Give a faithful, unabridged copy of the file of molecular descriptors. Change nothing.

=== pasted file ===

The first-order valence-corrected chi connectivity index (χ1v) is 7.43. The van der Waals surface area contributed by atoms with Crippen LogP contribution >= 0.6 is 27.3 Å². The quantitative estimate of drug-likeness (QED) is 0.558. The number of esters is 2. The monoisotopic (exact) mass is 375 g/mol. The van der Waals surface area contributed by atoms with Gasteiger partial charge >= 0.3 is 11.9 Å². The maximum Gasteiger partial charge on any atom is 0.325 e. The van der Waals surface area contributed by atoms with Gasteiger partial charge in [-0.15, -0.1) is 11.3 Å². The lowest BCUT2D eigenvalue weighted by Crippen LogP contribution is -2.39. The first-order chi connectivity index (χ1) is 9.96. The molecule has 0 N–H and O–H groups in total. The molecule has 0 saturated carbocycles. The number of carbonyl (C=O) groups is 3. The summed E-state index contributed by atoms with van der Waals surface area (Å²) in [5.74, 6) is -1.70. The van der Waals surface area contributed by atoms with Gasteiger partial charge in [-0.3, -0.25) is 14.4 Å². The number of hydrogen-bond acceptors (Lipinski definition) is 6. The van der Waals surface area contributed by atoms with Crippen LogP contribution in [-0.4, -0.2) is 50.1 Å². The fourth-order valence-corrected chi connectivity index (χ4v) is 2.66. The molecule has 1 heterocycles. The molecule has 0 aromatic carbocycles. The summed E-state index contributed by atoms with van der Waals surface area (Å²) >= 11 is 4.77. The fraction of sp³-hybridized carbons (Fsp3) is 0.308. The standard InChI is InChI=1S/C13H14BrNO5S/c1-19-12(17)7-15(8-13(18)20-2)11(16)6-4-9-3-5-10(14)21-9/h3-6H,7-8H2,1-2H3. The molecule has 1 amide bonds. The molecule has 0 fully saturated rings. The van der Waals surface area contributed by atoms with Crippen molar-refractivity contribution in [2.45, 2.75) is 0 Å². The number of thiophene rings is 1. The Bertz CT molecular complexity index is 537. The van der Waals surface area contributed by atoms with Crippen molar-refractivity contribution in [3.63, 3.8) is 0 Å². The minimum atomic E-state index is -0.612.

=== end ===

The first-order valence-corrected chi connectivity index (χ1v) is 7.43. The van der Waals surface area contributed by atoms with Crippen LogP contribution >= 0.6 is 27.3 Å². The quantitative estimate of drug-likeness (QED) is 0.558. The number of esters is 2. The monoisotopic (exact) mass is 375 g/mol. The van der Waals surface area contributed by atoms with Gasteiger partial charge >= 0.3 is 11.9 Å². The maximum Gasteiger partial charge on any atom is 0.325 e. The van der Waals surface area contributed by atoms with Gasteiger partial charge in [-0.15, -0.1) is 11.3 Å². The lowest BCUT2D eigenvalue weighted by Crippen LogP contribution is -2.39. The first-order chi connectivity index (χ1) is 9.96. The molecule has 0 N–H and O–H groups in total. The molecule has 0 saturated carbocycles. The number of carbonyl (C=O) groups is 3. The summed E-state index contributed by atoms with van der Waals surface area (Å²) in [5.74, 6) is -1.70. The van der Waals surface area contributed by atoms with Gasteiger partial charge in [-0.3, -0.25) is 14.4 Å². The number of hydrogen-bond acceptors (Lipinski definition) is 6. The van der Waals surface area contributed by atoms with Crippen LogP contribution in [-0.4, -0.2) is 50.1 Å². The fourth-order valence-corrected chi connectivity index (χ4v) is 2.66. The molecule has 1 heterocycles. The molecule has 0 aromatic carbocycles. The summed E-state index contributed by atoms with van der Waals surface area (Å²) >= 11 is 4.77. The fraction of sp³-hybridized carbons (Fsp3) is 0.308. The standard InChI is InChI=1S/C13H14BrNO5S/c1-19-12(17)7-15(8-13(18)20-2)11(16)6-4-9-3-5-10(14)21-9/h3-6H,7-8H2,1-2H3. The molecule has 1 amide bonds. The molecule has 0 fully saturated rings. The van der Waals surface area contributed by atoms with Crippen molar-refractivity contribution in [2.45, 2.75) is 0 Å². The number of thiophene rings is 1. The Bertz CT molecular complexity index is 537. The van der Waals surface area contributed by atoms with Crippen molar-refractivity contribution in [3.63, 3.8) is 0 Å². The minimum atomic E-state index is -0.612.